Telling someone about harassment is a huge step for most people. For far, far too long, those who experience discrimination and harassment have been told that they are the problem, that they should be able to take a joke, that they shouldn’t make trouble, or worse, that they ‘asked for it’. You need to be sensitive to this, and acknowledge their courage in bringing forward the complaint.
STEP 1: ACCOMMODATE REQUESTS FOR ADDITIONAL SUPPORT.
Respect any request to have a woman, translator, person of colour or other advocate present with them during the investigation.
STEP 2: ASK KEY QUESTIONS.
The following questions will help you to get the necessary information you need from the complainant:
- Who is the alleged harasser?
- What did the alleged harasser do?
- What did the alleged harasser say? Can you remember the exact words?
- When did this happen? If it happened a long time ago, and it’s just now being reported, why is that? Where did this happen? Can you be specific?
- Were there any witnesses?
- How would you describe your relationship to the alleged harasser?
- Has this happened before?
- Has this happened to others?*
- Who else have you talked to about this?
- How has this affected you?
- What have you done about it so far?
- What would you like me to do?
- Do you need me to help you find support to get through this process?
- Do you feel alright about returning to your work area?
- How do you think this should be solved?
* While many harassers make life exceedingly difficult for several people, it’s also common for a harasser to target just one individual. Just because the harassment hasn’t been directed at anyone else, this doesn’t mean it hasn’t happened to the complainant.
STEP 3: BE SUPPORTIVE DURING THE INTERVIEW.
Try to put the complainant at ease. They need to get a sense that:
- you believe them
- you’re not blaming them for what allegedly happened
- you’re really listening
- you’re not jumping to conclusions or expecting certain answers
- you can be trusted to carry out a full and fair investigation
As an investigator, you can’t judge the situation. But you can reassure the complainant that you’re listening and taking notes. And you can let the person know that you understand that they did not like what they said was done to them. Do not suggest that the complainant ‘misunderstood’ what the alleged harasser did or said.
If the complainant is too uncomfortable to outline the details of the alleged harassment, ask them if they’d prefer to write it down.
People cope with harassment in different ways. Some people go over every detail again and again in their minds. Others block out as many details as they can. If you’re interviewing someone who can’t remember details, it might help to ask about other events that occurred around the same time. This could help them remember.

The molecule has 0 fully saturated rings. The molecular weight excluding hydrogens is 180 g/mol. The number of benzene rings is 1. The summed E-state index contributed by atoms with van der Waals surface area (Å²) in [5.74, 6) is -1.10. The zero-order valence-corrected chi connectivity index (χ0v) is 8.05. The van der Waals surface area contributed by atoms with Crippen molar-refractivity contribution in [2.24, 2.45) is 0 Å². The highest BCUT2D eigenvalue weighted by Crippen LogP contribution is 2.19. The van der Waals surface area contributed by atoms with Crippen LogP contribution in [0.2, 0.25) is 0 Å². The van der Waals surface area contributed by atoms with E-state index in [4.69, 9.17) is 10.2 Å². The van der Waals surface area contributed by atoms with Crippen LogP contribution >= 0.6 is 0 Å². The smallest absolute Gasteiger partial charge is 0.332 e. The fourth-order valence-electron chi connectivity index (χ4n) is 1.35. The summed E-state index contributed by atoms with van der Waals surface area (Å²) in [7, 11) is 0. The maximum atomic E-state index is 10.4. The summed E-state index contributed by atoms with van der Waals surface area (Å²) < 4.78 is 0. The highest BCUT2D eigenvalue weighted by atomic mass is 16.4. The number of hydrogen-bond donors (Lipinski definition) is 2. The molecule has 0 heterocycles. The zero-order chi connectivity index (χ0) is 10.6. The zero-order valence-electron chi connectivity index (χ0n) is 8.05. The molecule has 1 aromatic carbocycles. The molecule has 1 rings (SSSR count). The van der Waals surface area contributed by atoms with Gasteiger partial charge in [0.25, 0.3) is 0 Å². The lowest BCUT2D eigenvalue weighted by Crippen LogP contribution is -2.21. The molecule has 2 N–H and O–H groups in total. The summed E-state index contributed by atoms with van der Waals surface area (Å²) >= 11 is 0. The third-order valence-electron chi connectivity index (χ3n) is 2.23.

If a situation has been going on for months or years before it is reported, don’t be judgemental or impatient – there may be very good reasons why the complainant is coming forward now.
Harassment may cause shame, fear, anger, shock, humiliation, loneliness and stress. Harassment often leads to time off work and problems at home. The emotional and physical problems and illnesses brought on by it can be long lasting.
STEP 4: MAKE SURE YOU FIND OUT WHAT THE COMPLAINANT WANTS TO DO.
Make sure you ask the complainant what they need to happen to resolve the complaint. Don’t make any promises, but let the complainant know that you are listening to their needs.
If the complainant wants counselling, you can probably help them find something appropriate, but you should not take on the role of counsellor yourself.
STEP 5: DESCRIBE THE INVESTIGATION PROCESS AND EXPLAIN THE TIMELINES.
Outline the investigation process and time lines to the complainant. Let them know when you will follow up with them. Make it clear that you may need to talk to witnesses to complete your investigation.
Stress the need to keep the process as confidential as possible. Commit to doing your absolute best to ensuring that confidentiality is maintained. Ask that they do the same.
Let the complainant know that they can return to you with questions or to go over the case. They may want to bring you more details as they remember them.
WHAT IF THE COMPLAINANT IS AFRAID OF RETALIATION?
Retaliation is itself a form of workplace harassment, and will be treated as an even more severe offense. You should let both the complainant and the alleged harasser know that retaliation will lead to serious consequences. Reassure the complainant that the national and local union takes the issue of workplace harassment to heart. We will not tolerate harassment, and we are committed to safe and fair workplaces for everyone.
HOW IS THE COMPLAINANT PROTECTED DURING THE INVESTIGATION?
Depending on the nature of the complaint, you may need to insist that the employer give the complainant the option to:
- have the alleged harasser transferred (especially in cases where retaliation seems likely)
- take time off with pay while the complaint is being investigated (in severe cases)
- get counseling (paid for by the employer)
- stop working with the alleged harasser